Before explaining the cohesive zone model, let’s learn more about the crack in metals.
What is the crack in metals?
Cracks are surface or subsurface fissures that develop in a material. Propagation energy derived from mechanical, thermal, chemical, and metallurgical effects, or a combination of these may influence crack initiation and growth. Various types of cracks exist in metals and can be categorized as cooling, solidification, centreline, crater, grinding, pickling, heat treatment, machining tears, plating, fatigue, creep, stress corrosion and hydrogen cracks. Cracks can grow and lead to complete fracture of the component posing significant threats to component life and may lead to serious injuries or loss of life. Brittle fracture in metals occurs with little or no visible warning. The discovery of any cracks warrants immediate interventions to arrest the cracks before they propagate to the point of fracture.
Evaluating the behaviour of metals during crack propagation requires expensive and time-consuming experiments. This makes the FEA method a great tool for a comprehensive study. Since the model needs to predict the complex behaviour of the material during propagation, various types of simulations are proposed. Each method has a specific benefit which makes it an appropriate technique for different purposes or materials.
The cohesive zone method (CZM)
The Cohesive zone model is the most important evolution in the area of Fracture mechanics. It is widely used to simulate crack initiation and its propagation in solids. It is also an alternative method for model separation. For CZM fracture formation is regarded as a gradual phenomenon in which the separation of the surfaces involved in the crack takes place across an extended crack tip, or cohesive zone, and is resisted by cohesive traction. Thus cohesive zone elements do not represent any physical material but describe the cohesive forces which occur when material elements (such as grains) are pulled apart, therefore cohesive zone elements are placed between continuum (bulk) elements.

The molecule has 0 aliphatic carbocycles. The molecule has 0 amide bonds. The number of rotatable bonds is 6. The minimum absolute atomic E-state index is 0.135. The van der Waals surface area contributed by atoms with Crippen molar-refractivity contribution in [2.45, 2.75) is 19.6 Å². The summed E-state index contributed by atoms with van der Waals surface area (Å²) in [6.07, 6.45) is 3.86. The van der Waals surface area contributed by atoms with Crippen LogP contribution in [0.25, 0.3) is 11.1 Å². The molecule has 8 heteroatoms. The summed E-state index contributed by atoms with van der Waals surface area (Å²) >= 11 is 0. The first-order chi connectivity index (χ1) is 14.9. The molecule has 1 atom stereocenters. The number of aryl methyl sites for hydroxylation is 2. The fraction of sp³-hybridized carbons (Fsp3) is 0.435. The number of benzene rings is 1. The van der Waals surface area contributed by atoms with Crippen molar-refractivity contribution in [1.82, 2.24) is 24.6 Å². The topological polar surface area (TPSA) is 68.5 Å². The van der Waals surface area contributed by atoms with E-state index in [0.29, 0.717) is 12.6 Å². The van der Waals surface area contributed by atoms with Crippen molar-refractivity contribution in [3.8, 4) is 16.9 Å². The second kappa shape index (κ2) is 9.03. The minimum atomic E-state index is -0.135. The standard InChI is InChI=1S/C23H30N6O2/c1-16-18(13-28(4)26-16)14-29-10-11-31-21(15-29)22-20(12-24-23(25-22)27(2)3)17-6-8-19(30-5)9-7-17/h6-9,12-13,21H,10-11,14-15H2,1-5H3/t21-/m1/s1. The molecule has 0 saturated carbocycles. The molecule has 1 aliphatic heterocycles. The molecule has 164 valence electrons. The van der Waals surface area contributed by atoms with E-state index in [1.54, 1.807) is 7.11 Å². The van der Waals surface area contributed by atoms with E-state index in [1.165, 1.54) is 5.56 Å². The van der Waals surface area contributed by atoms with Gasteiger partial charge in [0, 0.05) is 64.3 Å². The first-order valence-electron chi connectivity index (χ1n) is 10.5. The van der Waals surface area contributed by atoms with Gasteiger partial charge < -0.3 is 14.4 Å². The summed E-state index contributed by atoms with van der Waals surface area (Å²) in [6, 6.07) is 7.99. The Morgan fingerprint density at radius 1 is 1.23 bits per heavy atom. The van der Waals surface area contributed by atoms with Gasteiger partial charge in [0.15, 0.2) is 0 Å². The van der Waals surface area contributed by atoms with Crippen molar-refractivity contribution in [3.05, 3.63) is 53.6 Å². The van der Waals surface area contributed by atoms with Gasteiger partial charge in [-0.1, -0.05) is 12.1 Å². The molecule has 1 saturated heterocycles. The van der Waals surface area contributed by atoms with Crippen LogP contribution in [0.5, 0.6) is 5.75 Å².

Implementation of Cohesive Zone in ABAQUS to Investigate Fracture Problems by Ajinkya K. Salve, Sudhindra N. Jalwadi
Advantages of cohesive zone method
The CZM has major advantages over conventional methods of fracture mechanics like LEFM(Linear Elastic Fracture Mechanics), CTOD(Crack Tip Opening Displacement) etc. Some of them are as follows:
1.It is useful in predicting the behaviour of uncracked structures as well as the structures including blunt notches
2.In CZM size of the nonlinear zone need not be neglected in comparison with other dimensions of the cracked geometry, in other methods it is so.
3.Even for brittle materials, the presence of an initial crack is needed for LEFM to be applicable, for CZM it is not so.
4.CZM falls in the conceptual framework for interfaces.
In this video, you will learn how to create a simple model to study crack propagation through a part. Cohesive is a method in Abaqus which allows you to analyze the fracture by crack. In addition, this method is very fast and appropriate to create large models. The video is short so you can learn this in less than 11 minutes and you will have the output and Abaqus CAE file.
In this video, we avoid giving too many details so you can easily use the product. Here you can find the following files:
Abaqus files: CAE, ODB, INP, and JNL
Video files: How to create this model.
PowerPoint and Solidworks files
For more information please send me an Email: